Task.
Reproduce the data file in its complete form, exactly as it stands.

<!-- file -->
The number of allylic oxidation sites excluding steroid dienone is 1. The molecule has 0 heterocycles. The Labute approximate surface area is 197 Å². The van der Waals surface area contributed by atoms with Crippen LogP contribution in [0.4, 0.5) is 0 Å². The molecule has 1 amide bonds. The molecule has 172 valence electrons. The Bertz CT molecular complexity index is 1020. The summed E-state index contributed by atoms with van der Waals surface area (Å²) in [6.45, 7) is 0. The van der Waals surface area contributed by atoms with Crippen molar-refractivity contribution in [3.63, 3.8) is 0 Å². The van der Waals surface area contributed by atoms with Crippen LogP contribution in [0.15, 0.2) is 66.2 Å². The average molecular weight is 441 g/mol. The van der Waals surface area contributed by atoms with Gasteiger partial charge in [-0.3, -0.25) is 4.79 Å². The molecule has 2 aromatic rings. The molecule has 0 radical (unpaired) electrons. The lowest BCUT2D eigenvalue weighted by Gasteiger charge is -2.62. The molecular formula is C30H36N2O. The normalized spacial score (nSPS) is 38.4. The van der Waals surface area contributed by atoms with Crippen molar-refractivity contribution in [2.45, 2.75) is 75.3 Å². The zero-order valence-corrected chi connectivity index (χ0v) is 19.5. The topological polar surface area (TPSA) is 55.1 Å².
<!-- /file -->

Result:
The number of allylic oxidation sites excluding steroid dienone is 1. The molecule has 0 heterocycles. The Labute approximate surface area is 197 Å². The van der Waals surface area contributed by atoms with Crippen LogP contribution in [0.4, 0.5) is 0 Å². The molecule has 1 amide bonds. The molecule has 172 valence electrons. The Bertz CT molecular complexity index is 1020. The summed E-state index contributed by atoms with van der Waals surface area (Å²) in [6.45, 7) is 0. The van der Waals surface area contributed by atoms with Crippen molar-refractivity contribution in [3.63, 3.8) is 0 Å². The van der Waals surface area contributed by atoms with Crippen LogP contribution in [0.15, 0.2) is 66.2 Å². The average molecular weight is 441 g/mol. The van der Waals surface area contributed by atoms with Gasteiger partial charge in [-0.3, -0.25) is 4.79 Å². The molecule has 2 aromatic rings. The molecule has 0 radical (unpaired) electrons. The lowest BCUT2D eigenvalue weighted by Gasteiger charge is -2.62. The molecular formula is C30H36N2O. The normalized spacial score (nSPS) is 38.4. The van der Waals surface area contributed by atoms with Crippen molar-refractivity contribution in [2.45, 2.75) is 75.3 Å². The zero-order valence-corrected chi connectivity index (χ0v) is 19.5. The topological polar surface area (TPSA) is 55.1 Å².